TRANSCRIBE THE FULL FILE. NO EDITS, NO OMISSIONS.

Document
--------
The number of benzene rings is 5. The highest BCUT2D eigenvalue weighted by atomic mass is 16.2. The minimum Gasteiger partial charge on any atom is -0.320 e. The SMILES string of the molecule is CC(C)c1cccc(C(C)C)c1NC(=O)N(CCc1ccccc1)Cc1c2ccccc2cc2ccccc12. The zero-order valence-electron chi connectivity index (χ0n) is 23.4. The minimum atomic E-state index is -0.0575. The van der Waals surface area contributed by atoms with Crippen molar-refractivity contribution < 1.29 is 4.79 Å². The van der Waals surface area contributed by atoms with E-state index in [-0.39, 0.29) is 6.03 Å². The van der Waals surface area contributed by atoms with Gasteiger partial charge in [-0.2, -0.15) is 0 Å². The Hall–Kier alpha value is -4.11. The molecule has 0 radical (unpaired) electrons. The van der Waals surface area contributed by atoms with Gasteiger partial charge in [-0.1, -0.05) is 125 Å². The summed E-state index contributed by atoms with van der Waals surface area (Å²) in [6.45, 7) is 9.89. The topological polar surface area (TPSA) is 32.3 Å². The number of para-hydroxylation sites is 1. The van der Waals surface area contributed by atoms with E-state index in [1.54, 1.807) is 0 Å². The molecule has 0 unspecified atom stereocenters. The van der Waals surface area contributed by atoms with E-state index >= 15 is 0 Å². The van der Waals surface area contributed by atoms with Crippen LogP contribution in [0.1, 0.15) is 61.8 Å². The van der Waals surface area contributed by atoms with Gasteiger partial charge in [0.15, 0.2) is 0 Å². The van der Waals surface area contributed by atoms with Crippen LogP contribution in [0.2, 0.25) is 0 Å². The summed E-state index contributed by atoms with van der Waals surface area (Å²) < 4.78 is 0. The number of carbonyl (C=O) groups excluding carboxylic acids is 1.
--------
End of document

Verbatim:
The number of benzene rings is 5. The highest BCUT2D eigenvalue weighted by atomic mass is 16.2. The minimum Gasteiger partial charge on any atom is -0.320 e. The SMILES string of the molecule is CC(C)c1cccc(C(C)C)c1NC(=O)N(CCc1ccccc1)Cc1c2ccccc2cc2ccccc12. The zero-order valence-electron chi connectivity index (χ0n) is 23.4. The minimum atomic E-state index is -0.0575. The van der Waals surface area contributed by atoms with Crippen molar-refractivity contribution < 1.29 is 4.79 Å². The van der Waals surface area contributed by atoms with E-state index in [-0.39, 0.29) is 6.03 Å². The van der Waals surface area contributed by atoms with Gasteiger partial charge in [-0.2, -0.15) is 0 Å². The Hall–Kier alpha value is -4.11. The molecule has 0 radical (unpaired) electrons. The van der Waals surface area contributed by atoms with Gasteiger partial charge in [-0.1, -0.05) is 125 Å². The summed E-state index contributed by atoms with van der Waals surface area (Å²) in [6.45, 7) is 9.89. The topological polar surface area (TPSA) is 32.3 Å². The number of para-hydroxylation sites is 1. The van der Waals surface area contributed by atoms with E-state index in [1.54, 1.807) is 0 Å². The molecule has 0 unspecified atom stereocenters. The van der Waals surface area contributed by atoms with E-state index >= 15 is 0 Å². The van der Waals surface area contributed by atoms with Crippen LogP contribution in [0.1, 0.15) is 61.8 Å². The van der Waals surface area contributed by atoms with Gasteiger partial charge in [0.15, 0.2) is 0 Å². The van der Waals surface area contributed by atoms with Crippen LogP contribution in [0.2, 0.25) is 0 Å². The summed E-state index contributed by atoms with van der Waals surface area (Å²) < 4.78 is 0. The number of carbonyl (C=O) groups excluding carboxylic acids is 1.